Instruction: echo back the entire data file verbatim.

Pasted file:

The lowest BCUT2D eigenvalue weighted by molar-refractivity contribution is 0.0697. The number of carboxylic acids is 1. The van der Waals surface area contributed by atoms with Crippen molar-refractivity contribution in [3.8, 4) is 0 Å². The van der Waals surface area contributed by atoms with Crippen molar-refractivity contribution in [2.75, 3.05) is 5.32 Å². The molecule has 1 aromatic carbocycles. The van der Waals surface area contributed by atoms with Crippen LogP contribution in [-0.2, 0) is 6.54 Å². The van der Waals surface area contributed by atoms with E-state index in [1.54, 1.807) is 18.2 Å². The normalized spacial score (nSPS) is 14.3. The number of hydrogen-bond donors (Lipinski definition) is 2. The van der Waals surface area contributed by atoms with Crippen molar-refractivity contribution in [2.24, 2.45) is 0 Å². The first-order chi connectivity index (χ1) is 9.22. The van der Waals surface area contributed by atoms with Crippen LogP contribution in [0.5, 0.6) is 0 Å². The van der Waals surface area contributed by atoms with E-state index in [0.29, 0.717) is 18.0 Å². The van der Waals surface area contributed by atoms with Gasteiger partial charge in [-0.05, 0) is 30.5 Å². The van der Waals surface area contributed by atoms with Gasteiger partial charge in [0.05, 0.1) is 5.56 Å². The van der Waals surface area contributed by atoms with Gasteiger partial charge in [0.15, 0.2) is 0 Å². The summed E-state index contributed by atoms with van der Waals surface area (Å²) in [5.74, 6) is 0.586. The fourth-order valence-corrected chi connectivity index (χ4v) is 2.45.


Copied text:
The lowest BCUT2D eigenvalue weighted by molar-refractivity contribution is 0.0697. The number of carboxylic acids is 1. The van der Waals surface area contributed by atoms with Crippen molar-refractivity contribution in [3.8, 4) is 0 Å². The van der Waals surface area contributed by atoms with Crippen molar-refractivity contribution in [2.75, 3.05) is 5.32 Å². The molecule has 1 aromatic carbocycles. The van der Waals surface area contributed by atoms with Crippen LogP contribution in [-0.2, 0) is 6.54 Å². The van der Waals surface area contributed by atoms with E-state index in [1.54, 1.807) is 18.2 Å². The normalized spacial score (nSPS) is 14.3. The number of hydrogen-bond donors (Lipinski definition) is 2. The van der Waals surface area contributed by atoms with Crippen molar-refractivity contribution in [2.24, 2.45) is 0 Å². The first-order chi connectivity index (χ1) is 9.22. The van der Waals surface area contributed by atoms with Crippen LogP contribution in [0.5, 0.6) is 0 Å². The van der Waals surface area contributed by atoms with E-state index in [0.29, 0.717) is 18.0 Å². The van der Waals surface area contributed by atoms with Gasteiger partial charge in [-0.05, 0) is 30.5 Å². The van der Waals surface area contributed by atoms with Gasteiger partial charge in [0.05, 0.1) is 5.56 Å². The van der Waals surface area contributed by atoms with Gasteiger partial charge in [0.15, 0.2) is 0 Å². The summed E-state index contributed by atoms with van der Waals surface area (Å²) in [5.74, 6) is 0.586. The fourth-order valence-corrected chi connectivity index (χ4v) is 2.45.